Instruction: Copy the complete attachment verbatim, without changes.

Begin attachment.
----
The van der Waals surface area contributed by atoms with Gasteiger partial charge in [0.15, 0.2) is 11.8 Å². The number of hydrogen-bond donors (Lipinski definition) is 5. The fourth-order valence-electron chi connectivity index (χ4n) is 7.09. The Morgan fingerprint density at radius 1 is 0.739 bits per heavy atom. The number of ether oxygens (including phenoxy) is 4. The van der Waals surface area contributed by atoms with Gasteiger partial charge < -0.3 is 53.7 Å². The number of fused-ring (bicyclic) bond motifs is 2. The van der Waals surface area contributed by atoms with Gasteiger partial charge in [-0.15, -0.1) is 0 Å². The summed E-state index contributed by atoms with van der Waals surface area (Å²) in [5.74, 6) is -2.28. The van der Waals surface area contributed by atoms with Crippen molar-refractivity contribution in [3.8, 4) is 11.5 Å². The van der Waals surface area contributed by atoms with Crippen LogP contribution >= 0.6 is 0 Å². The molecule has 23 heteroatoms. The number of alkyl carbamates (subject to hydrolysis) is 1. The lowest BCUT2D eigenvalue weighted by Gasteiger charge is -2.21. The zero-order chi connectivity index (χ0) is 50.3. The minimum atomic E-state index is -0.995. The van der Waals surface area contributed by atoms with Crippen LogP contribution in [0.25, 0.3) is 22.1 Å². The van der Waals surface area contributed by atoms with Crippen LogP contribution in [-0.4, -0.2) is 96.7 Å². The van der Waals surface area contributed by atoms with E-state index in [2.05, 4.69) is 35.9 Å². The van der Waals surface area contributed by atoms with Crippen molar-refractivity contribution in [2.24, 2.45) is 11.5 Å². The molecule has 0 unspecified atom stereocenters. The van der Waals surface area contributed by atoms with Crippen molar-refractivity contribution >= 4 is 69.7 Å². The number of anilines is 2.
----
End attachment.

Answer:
The van der Waals surface area contributed by atoms with Gasteiger partial charge in [0.15, 0.2) is 11.8 Å². The number of hydrogen-bond donors (Lipinski definition) is 5. The fourth-order valence-electron chi connectivity index (χ4n) is 7.09. The Morgan fingerprint density at radius 1 is 0.739 bits per heavy atom. The number of ether oxygens (including phenoxy) is 4. The van der Waals surface area contributed by atoms with Gasteiger partial charge < -0.3 is 53.7 Å². The number of fused-ring (bicyclic) bond motifs is 2. The van der Waals surface area contributed by atoms with Gasteiger partial charge in [-0.15, -0.1) is 0 Å². The summed E-state index contributed by atoms with van der Waals surface area (Å²) in [5.74, 6) is -2.28. The van der Waals surface area contributed by atoms with Crippen molar-refractivity contribution in [3.8, 4) is 11.5 Å². The van der Waals surface area contributed by atoms with Crippen LogP contribution >= 0.6 is 0 Å². The molecule has 23 heteroatoms. The number of alkyl carbamates (subject to hydrolysis) is 1. The lowest BCUT2D eigenvalue weighted by Gasteiger charge is -2.21. The zero-order chi connectivity index (χ0) is 50.3. The minimum atomic E-state index is -0.995. The van der Waals surface area contributed by atoms with Crippen LogP contribution in [0.25, 0.3) is 22.1 Å². The van der Waals surface area contributed by atoms with Crippen LogP contribution in [-0.4, -0.2) is 96.7 Å². The van der Waals surface area contributed by atoms with E-state index in [2.05, 4.69) is 35.9 Å². The van der Waals surface area contributed by atoms with Crippen molar-refractivity contribution in [2.24, 2.45) is 11.5 Å². The molecule has 0 unspecified atom stereocenters. The van der Waals surface area contributed by atoms with Crippen molar-refractivity contribution >= 4 is 69.7 Å². The number of anilines is 2.